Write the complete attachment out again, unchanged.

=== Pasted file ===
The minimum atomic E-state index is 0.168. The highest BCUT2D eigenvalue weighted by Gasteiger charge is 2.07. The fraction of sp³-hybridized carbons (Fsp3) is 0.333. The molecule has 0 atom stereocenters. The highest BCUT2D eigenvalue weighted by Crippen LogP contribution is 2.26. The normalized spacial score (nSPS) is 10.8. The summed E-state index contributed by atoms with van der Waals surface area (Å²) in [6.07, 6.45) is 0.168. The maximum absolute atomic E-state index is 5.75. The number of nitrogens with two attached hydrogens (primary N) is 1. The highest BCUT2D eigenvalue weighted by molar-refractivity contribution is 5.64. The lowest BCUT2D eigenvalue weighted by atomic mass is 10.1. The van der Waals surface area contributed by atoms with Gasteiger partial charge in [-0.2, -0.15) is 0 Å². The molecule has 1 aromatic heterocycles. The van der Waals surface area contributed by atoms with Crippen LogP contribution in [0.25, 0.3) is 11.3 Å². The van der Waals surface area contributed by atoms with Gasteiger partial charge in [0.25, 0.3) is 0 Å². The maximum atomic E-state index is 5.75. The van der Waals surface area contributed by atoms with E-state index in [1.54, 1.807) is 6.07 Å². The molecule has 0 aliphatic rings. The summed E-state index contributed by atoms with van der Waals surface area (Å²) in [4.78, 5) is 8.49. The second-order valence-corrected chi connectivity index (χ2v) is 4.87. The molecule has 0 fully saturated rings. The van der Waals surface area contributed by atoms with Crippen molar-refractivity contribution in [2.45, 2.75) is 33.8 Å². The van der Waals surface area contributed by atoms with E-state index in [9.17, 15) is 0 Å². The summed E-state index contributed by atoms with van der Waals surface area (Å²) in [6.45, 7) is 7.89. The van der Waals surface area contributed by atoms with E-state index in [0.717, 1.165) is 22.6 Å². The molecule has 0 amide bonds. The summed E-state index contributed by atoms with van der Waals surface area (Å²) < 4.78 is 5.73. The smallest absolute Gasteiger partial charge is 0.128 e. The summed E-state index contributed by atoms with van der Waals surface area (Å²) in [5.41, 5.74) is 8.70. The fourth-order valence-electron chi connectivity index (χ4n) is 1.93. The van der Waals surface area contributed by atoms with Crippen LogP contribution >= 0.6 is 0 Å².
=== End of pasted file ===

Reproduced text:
The minimum atomic E-state index is 0.168. The highest BCUT2D eigenvalue weighted by Gasteiger charge is 2.07. The fraction of sp³-hybridized carbons (Fsp3) is 0.333. The molecule has 0 atom stereocenters. The highest BCUT2D eigenvalue weighted by Crippen LogP contribution is 2.26. The normalized spacial score (nSPS) is 10.8. The summed E-state index contributed by atoms with van der Waals surface area (Å²) in [6.07, 6.45) is 0.168. The maximum absolute atomic E-state index is 5.75. The number of nitrogens with two attached hydrogens (primary N) is 1. The highest BCUT2D eigenvalue weighted by molar-refractivity contribution is 5.64. The lowest BCUT2D eigenvalue weighted by atomic mass is 10.1. The van der Waals surface area contributed by atoms with Gasteiger partial charge in [-0.2, -0.15) is 0 Å². The molecule has 1 aromatic heterocycles. The van der Waals surface area contributed by atoms with Crippen LogP contribution in [0.25, 0.3) is 11.3 Å². The van der Waals surface area contributed by atoms with Gasteiger partial charge in [0.25, 0.3) is 0 Å². The maximum atomic E-state index is 5.75. The van der Waals surface area contributed by atoms with E-state index in [1.54, 1.807) is 6.07 Å². The molecule has 0 aliphatic rings. The summed E-state index contributed by atoms with van der Waals surface area (Å²) in [4.78, 5) is 8.49. The second-order valence-corrected chi connectivity index (χ2v) is 4.87. The molecule has 0 fully saturated rings. The van der Waals surface area contributed by atoms with Crippen molar-refractivity contribution in [2.45, 2.75) is 33.8 Å². The van der Waals surface area contributed by atoms with E-state index in [9.17, 15) is 0 Å². The summed E-state index contributed by atoms with van der Waals surface area (Å²) in [6.45, 7) is 7.89. The van der Waals surface area contributed by atoms with E-state index in [0.717, 1.165) is 22.6 Å². The molecule has 0 amide bonds. The summed E-state index contributed by atoms with van der Waals surface area (Å²) < 4.78 is 5.73. The smallest absolute Gasteiger partial charge is 0.128 e. The summed E-state index contributed by atoms with van der Waals surface area (Å²) in [5.41, 5.74) is 8.70. The fourth-order valence-electron chi connectivity index (χ4n) is 1.93. The van der Waals surface area contributed by atoms with Crippen LogP contribution >= 0.6 is 0 Å².